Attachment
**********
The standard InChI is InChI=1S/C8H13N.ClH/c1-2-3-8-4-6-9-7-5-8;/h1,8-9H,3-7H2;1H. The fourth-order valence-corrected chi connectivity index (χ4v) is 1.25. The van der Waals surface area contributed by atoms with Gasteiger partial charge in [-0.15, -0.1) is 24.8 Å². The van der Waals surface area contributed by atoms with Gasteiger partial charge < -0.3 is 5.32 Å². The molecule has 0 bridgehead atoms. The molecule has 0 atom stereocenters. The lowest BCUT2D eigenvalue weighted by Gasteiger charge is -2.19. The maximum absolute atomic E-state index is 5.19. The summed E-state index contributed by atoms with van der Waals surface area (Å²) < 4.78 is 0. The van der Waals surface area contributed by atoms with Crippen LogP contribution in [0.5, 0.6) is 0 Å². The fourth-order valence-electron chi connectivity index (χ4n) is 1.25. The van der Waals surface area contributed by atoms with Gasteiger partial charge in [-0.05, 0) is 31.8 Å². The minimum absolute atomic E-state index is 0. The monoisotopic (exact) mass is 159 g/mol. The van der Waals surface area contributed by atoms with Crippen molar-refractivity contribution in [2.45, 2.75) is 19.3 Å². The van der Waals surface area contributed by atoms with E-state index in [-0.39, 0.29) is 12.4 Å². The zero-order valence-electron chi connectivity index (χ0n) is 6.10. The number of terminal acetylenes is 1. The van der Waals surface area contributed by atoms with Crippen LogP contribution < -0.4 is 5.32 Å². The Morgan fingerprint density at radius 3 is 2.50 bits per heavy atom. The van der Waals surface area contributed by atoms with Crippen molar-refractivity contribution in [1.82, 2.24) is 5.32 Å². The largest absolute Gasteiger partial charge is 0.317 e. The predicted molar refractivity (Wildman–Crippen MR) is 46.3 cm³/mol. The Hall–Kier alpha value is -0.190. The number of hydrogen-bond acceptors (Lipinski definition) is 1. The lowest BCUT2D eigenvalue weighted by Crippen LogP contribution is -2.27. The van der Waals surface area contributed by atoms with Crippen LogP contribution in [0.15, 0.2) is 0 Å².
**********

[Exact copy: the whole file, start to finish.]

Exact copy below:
The standard InChI is InChI=1S/C8H13N.ClH/c1-2-3-8-4-6-9-7-5-8;/h1,8-9H,3-7H2;1H. The fourth-order valence-corrected chi connectivity index (χ4v) is 1.25. The van der Waals surface area contributed by atoms with Gasteiger partial charge in [-0.15, -0.1) is 24.8 Å². The van der Waals surface area contributed by atoms with Gasteiger partial charge < -0.3 is 5.32 Å². The molecule has 0 bridgehead atoms. The molecule has 0 atom stereocenters. The lowest BCUT2D eigenvalue weighted by Gasteiger charge is -2.19. The maximum absolute atomic E-state index is 5.19. The summed E-state index contributed by atoms with van der Waals surface area (Å²) < 4.78 is 0. The van der Waals surface area contributed by atoms with Crippen LogP contribution in [0.5, 0.6) is 0 Å². The fourth-order valence-electron chi connectivity index (χ4n) is 1.25. The van der Waals surface area contributed by atoms with Gasteiger partial charge in [-0.05, 0) is 31.8 Å². The minimum absolute atomic E-state index is 0. The monoisotopic (exact) mass is 159 g/mol. The van der Waals surface area contributed by atoms with Crippen molar-refractivity contribution in [2.45, 2.75) is 19.3 Å². The van der Waals surface area contributed by atoms with E-state index in [-0.39, 0.29) is 12.4 Å². The zero-order valence-electron chi connectivity index (χ0n) is 6.10. The number of terminal acetylenes is 1. The van der Waals surface area contributed by atoms with Crippen LogP contribution < -0.4 is 5.32 Å². The Morgan fingerprint density at radius 3 is 2.50 bits per heavy atom. The van der Waals surface area contributed by atoms with Crippen molar-refractivity contribution in [1.82, 2.24) is 5.32 Å². The largest absolute Gasteiger partial charge is 0.317 e. The predicted molar refractivity (Wildman–Crippen MR) is 46.3 cm³/mol. The Hall–Kier alpha value is -0.190. The number of hydrogen-bond acceptors (Lipinski definition) is 1. The lowest BCUT2D eigenvalue weighted by Crippen LogP contribution is -2.27. The van der Waals surface area contributed by atoms with Crippen LogP contribution in [0.15, 0.2) is 0 Å².